Laurie's story represents one of the true essences of CrossFit's ability impact a person's lifestyle at a deep and meaningful level. Watching her get out of her comfort zone has been remarkable. I am proud to see this woman take on a program like CrossFit after spending her whole life prior to it without ever taking on physical challenges or being an athlete. She has found a new self through the experience. Seeing how her success has inspired her husband to join us a year later speaks volumes for how much Laurie is truly a positive model for her family, friends and anyone else she comes across on a daily basis!
When I started CrossFit, I was 37, a couple dozen pounds too many, and decidedly not fit. Motherhood and career were my lazy excuses for not making time for myself, much less for my health. I was beginning to learn that the levels of fitness I tucked away in my teens and 20’s were requiring greater and greater effort to maintain. I had jumped from swimming to running to gyms, not finding a sustainable match, and the extra pounds continued to appear from nowhere. I knew that as I got older, this would only become more prominent and more difficult to turn around.
I had never done anything like CrossFit before and had never considered myself an athlete. All the gymnastic movements and strength training were foreign to me. I had very little confidence that I’d be able to do any of it. But on a whim, and with the shining examples of a CrossFitting cousin and friends, I started in early 2011. I’ve been in Big Mike’s class for exactly one year now, after having worked out with a level one class for 3 months. I ended up with Big Mike as my coach by luck - choosing his 6:15 am MWF class because it allows me to get home and ready for work before getting my kids off to school (just barely!).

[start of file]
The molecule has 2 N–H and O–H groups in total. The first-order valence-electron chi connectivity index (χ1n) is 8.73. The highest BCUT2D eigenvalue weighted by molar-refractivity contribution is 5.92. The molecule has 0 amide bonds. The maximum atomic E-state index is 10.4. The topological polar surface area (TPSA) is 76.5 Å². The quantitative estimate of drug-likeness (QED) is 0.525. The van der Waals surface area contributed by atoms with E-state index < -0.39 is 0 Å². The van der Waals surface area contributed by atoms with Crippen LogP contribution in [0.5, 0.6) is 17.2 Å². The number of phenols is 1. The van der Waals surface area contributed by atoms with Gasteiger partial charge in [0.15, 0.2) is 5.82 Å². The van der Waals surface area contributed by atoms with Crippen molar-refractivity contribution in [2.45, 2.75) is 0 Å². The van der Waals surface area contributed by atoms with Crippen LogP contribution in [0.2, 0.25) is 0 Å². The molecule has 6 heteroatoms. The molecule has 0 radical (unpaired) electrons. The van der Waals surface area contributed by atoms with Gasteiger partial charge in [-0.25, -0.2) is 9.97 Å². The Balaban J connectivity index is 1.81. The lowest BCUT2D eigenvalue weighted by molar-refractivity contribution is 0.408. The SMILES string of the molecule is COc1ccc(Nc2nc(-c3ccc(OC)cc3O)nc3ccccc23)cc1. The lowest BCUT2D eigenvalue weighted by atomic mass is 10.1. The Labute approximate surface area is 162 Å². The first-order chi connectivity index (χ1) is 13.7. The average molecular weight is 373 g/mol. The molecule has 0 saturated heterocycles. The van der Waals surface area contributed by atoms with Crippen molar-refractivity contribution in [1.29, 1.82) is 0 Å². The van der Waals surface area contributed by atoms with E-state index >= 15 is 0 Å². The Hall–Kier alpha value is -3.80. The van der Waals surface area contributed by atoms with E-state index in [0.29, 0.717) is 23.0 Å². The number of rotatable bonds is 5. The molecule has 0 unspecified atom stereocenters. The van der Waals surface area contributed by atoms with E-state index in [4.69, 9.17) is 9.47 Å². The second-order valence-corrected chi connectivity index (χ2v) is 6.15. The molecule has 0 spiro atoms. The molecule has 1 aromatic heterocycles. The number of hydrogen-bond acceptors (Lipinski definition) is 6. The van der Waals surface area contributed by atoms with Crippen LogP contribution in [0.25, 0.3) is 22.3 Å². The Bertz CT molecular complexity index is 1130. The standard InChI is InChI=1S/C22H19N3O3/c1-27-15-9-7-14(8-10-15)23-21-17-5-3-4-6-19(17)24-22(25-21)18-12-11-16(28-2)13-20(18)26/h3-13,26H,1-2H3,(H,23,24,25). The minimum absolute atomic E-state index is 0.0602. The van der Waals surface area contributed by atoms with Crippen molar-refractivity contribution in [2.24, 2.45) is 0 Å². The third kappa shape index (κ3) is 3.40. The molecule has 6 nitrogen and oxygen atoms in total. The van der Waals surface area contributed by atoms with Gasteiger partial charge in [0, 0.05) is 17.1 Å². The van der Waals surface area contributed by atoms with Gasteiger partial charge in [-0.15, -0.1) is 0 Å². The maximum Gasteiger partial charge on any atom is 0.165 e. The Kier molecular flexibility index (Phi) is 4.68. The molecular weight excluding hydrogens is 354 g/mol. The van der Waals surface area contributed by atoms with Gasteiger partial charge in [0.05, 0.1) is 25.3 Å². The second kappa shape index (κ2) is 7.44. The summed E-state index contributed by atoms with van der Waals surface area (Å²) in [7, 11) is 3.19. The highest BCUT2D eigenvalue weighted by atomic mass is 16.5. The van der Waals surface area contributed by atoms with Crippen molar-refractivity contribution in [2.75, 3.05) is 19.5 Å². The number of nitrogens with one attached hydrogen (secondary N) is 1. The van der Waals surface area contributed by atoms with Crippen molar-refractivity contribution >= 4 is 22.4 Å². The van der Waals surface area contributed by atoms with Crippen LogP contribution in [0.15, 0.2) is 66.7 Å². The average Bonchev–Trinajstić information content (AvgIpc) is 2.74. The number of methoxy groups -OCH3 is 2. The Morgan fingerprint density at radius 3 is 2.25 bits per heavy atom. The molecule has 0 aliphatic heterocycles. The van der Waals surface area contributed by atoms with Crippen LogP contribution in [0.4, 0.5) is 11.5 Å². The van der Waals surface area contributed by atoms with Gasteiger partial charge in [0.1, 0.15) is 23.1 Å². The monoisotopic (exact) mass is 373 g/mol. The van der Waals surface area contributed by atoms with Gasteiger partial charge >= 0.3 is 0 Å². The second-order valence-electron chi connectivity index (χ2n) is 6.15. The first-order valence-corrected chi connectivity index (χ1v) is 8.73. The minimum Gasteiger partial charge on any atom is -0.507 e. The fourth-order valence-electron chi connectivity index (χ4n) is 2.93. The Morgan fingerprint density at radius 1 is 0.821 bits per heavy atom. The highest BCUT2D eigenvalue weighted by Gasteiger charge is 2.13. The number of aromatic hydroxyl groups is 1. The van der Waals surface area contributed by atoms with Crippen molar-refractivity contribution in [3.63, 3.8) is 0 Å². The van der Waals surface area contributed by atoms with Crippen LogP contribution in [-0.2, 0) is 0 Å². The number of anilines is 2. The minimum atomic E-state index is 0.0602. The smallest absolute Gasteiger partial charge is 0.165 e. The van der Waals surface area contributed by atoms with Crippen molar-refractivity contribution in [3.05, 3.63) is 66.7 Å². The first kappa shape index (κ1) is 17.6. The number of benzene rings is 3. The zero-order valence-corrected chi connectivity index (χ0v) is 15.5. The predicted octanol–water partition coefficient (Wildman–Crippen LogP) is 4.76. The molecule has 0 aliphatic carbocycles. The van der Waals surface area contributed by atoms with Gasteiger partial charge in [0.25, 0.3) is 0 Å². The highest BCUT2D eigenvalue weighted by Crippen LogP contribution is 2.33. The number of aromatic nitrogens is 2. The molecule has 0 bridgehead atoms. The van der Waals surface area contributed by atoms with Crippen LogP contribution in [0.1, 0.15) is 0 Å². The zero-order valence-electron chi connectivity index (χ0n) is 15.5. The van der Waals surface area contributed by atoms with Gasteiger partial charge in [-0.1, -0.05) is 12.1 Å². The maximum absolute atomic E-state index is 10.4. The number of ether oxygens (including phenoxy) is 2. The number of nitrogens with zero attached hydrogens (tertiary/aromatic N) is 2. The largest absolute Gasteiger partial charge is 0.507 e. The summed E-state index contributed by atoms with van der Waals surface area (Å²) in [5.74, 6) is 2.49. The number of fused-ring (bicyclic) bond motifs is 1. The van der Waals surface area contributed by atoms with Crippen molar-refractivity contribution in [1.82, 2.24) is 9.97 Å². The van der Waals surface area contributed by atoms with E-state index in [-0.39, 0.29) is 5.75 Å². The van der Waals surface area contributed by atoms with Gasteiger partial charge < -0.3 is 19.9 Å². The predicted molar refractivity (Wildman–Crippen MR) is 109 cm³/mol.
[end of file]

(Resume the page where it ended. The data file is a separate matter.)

I have always been fortunate to have good energy, to sleep well, and to generally be a confident and happy gal, and yet CrossFit has enhanced the energy I feel throughout the day, improved my mood, and elevated my confidence. I also feel the workouts and clean eating have started to affect my thinking, which seems more efficient and creative than it was before. This is important in my life right now, as I'm studying for a doctoral degree and juggling regular work and kids. It is crucial that my limited think-time be really efficient and productive. I also feel good about the messages my kids are getting about fitness and food. More importantly, they’ve witnessed me starting something new, being nervous about it, and then keeping at it and getting better. My husband recently started CrossFit as well, so there’s the added entertainment of family-friendly WOD trash-talk.
The community atmosphere keeps me motivated to continue showing up and pushing myself. I did not grow up competing in team sports, and the coaching and group elements of CrossFit have been fun surprises. I was intimidated by the people and the workouts in the beginning, but now I look forward to seeing and working out with my class. Mike and Conner truly want to see me get stronger and healthier – it is clearly not “just a job” for them. It’s a great blend of support and fun-loving competition. Being healthy in community is so much more fun, realistic and feasible than going it alone. And I have to admit I’ve discovered a little bit of suppressed competitor in myself.